British Army intelligence sources suspect the mapping software is being used in some rogue attacks.
Terrorists in Basra, Iraq, have turned Google Earth into a tool for targeting attacks, according to The Daily Telegraph, a U.K. newspaper.
Citing unnamed British Army intelligence sources, the Telegraph said that documents recovered from the homes of insurgents included print-outs of Google Earth images with notations detailing the longitude and latitude of a British military camp.
The article quotes the unidentified intelligence officer as saying, "We believe they use Google Earth to identify the most vulnerable areas such as tents," and notes that one solider has been killed and several wounded in mortar attacks at the camp in question.
The implication that Google Earth bears some measure of responsibility is dubious considering the mapping software has its limitations.
Google spokesperson Rachel Whetstone said she was unable to comment on whether or not Google had spoken with British military representatives about this issue. She did say, however, that Google was receptive to such concerns when raised.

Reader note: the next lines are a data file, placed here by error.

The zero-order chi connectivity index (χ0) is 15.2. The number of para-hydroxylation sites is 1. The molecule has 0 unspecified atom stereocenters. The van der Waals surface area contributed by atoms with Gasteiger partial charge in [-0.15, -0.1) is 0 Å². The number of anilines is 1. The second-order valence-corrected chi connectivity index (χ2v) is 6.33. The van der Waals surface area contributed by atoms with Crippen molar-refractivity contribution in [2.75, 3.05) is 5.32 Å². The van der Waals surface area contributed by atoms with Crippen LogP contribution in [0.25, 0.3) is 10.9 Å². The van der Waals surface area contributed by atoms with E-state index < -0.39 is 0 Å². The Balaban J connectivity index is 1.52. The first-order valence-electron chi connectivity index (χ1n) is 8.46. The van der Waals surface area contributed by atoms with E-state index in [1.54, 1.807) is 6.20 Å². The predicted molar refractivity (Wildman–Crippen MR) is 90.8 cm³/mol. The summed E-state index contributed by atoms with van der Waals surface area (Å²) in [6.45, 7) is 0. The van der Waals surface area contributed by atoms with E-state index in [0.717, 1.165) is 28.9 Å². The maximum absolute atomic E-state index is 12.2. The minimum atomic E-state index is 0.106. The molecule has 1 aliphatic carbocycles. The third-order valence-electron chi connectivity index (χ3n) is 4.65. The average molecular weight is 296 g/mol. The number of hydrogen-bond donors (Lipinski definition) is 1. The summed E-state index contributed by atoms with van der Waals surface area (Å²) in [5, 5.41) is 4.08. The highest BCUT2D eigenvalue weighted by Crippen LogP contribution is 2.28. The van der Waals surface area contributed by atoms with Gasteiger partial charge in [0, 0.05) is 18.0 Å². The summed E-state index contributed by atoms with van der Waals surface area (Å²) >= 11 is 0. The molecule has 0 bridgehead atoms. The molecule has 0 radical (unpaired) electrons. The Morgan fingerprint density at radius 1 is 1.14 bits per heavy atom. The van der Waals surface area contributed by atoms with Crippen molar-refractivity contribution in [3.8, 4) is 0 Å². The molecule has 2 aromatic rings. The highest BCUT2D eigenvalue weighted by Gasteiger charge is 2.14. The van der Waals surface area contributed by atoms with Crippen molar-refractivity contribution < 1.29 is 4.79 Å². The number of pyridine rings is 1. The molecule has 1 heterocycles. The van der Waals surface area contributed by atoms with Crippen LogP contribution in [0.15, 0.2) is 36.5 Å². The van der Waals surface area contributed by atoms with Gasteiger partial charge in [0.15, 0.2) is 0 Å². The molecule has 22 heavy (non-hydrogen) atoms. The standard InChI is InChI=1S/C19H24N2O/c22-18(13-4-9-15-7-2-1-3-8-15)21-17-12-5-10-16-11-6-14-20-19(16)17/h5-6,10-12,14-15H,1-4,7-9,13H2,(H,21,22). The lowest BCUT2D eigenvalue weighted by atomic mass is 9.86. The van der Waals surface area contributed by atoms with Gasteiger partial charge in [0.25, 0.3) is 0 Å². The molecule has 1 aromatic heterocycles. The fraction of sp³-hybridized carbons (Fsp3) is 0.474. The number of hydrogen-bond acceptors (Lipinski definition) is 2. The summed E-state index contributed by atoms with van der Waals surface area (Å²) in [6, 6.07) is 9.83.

This isn't the first time that Google's avowed mission "to organize the world's information and make it universally accessible and useful" has collided with the military need for secrecy.
In December 2005, the New York Timesreported (registration required) that the governments of India, Russia, and South Korea, among others, were concerned that Google Earth images might reveal too much about their military bases.
A complicating factor in this controversy is that Google isn't actually using satellites to spy on anyone. The company buys its images from the likes of DigitalGlobe, an imagery company based in Colorado.
Whetstone said many people were aware of this. "I think there is a very clear understanding that you can get the information on Google Earth from other sources," she said. "The information all comes from third parties. Google Earth imagery, on the whole, is used for the purposes for which it was intended. Sadly, some things in life can be used for things we might not want them to be used for."
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